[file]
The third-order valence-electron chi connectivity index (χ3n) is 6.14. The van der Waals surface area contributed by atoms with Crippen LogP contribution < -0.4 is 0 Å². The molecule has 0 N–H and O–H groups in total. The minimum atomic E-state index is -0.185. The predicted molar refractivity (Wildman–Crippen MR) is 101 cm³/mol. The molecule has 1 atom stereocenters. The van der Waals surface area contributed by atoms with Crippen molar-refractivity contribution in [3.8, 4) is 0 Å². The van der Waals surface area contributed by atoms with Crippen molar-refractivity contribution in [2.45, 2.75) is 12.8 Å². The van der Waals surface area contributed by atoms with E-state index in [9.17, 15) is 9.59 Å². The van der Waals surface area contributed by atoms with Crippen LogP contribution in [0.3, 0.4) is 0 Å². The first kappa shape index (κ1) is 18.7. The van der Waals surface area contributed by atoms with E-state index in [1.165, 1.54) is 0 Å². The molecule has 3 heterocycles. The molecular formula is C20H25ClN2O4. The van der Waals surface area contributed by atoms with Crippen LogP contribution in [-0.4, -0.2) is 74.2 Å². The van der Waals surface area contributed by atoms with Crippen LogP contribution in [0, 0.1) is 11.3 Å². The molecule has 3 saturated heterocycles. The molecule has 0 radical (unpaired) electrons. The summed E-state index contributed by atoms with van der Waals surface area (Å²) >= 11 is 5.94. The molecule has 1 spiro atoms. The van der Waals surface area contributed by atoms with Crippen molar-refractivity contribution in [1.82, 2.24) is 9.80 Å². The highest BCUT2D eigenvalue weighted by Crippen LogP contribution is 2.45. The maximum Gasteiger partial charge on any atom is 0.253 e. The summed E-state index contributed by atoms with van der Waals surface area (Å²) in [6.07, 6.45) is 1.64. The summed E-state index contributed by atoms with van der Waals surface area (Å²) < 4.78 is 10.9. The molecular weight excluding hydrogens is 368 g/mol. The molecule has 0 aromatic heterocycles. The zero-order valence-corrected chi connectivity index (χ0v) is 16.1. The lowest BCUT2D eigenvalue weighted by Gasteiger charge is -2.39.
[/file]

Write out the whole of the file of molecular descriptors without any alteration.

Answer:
The third-order valence-electron chi connectivity index (χ3n) is 6.14. The van der Waals surface area contributed by atoms with Crippen LogP contribution < -0.4 is 0 Å². The molecule has 0 N–H and O–H groups in total. The minimum atomic E-state index is -0.185. The predicted molar refractivity (Wildman–Crippen MR) is 101 cm³/mol. The molecule has 1 atom stereocenters. The van der Waals surface area contributed by atoms with Crippen molar-refractivity contribution in [3.8, 4) is 0 Å². The van der Waals surface area contributed by atoms with Crippen molar-refractivity contribution in [2.45, 2.75) is 12.8 Å². The van der Waals surface area contributed by atoms with E-state index in [9.17, 15) is 9.59 Å². The van der Waals surface area contributed by atoms with Crippen LogP contribution in [0.3, 0.4) is 0 Å². The first kappa shape index (κ1) is 18.7. The van der Waals surface area contributed by atoms with E-state index in [1.165, 1.54) is 0 Å². The molecule has 3 heterocycles. The molecular formula is C20H25ClN2O4. The van der Waals surface area contributed by atoms with Crippen LogP contribution in [-0.4, -0.2) is 74.2 Å². The van der Waals surface area contributed by atoms with Crippen LogP contribution in [0, 0.1) is 11.3 Å². The molecule has 3 saturated heterocycles. The molecule has 0 radical (unpaired) electrons. The summed E-state index contributed by atoms with van der Waals surface area (Å²) >= 11 is 5.94. The molecule has 1 spiro atoms. The van der Waals surface area contributed by atoms with Crippen molar-refractivity contribution in [1.82, 2.24) is 9.80 Å². The highest BCUT2D eigenvalue weighted by Crippen LogP contribution is 2.45. The maximum Gasteiger partial charge on any atom is 0.253 e. The summed E-state index contributed by atoms with van der Waals surface area (Å²) in [6.07, 6.45) is 1.64. The summed E-state index contributed by atoms with van der Waals surface area (Å²) < 4.78 is 10.9. The molecular weight excluding hydrogens is 368 g/mol. The molecule has 0 aromatic heterocycles. The zero-order valence-corrected chi connectivity index (χ0v) is 16.1. The lowest BCUT2D eigenvalue weighted by Gasteiger charge is -2.39.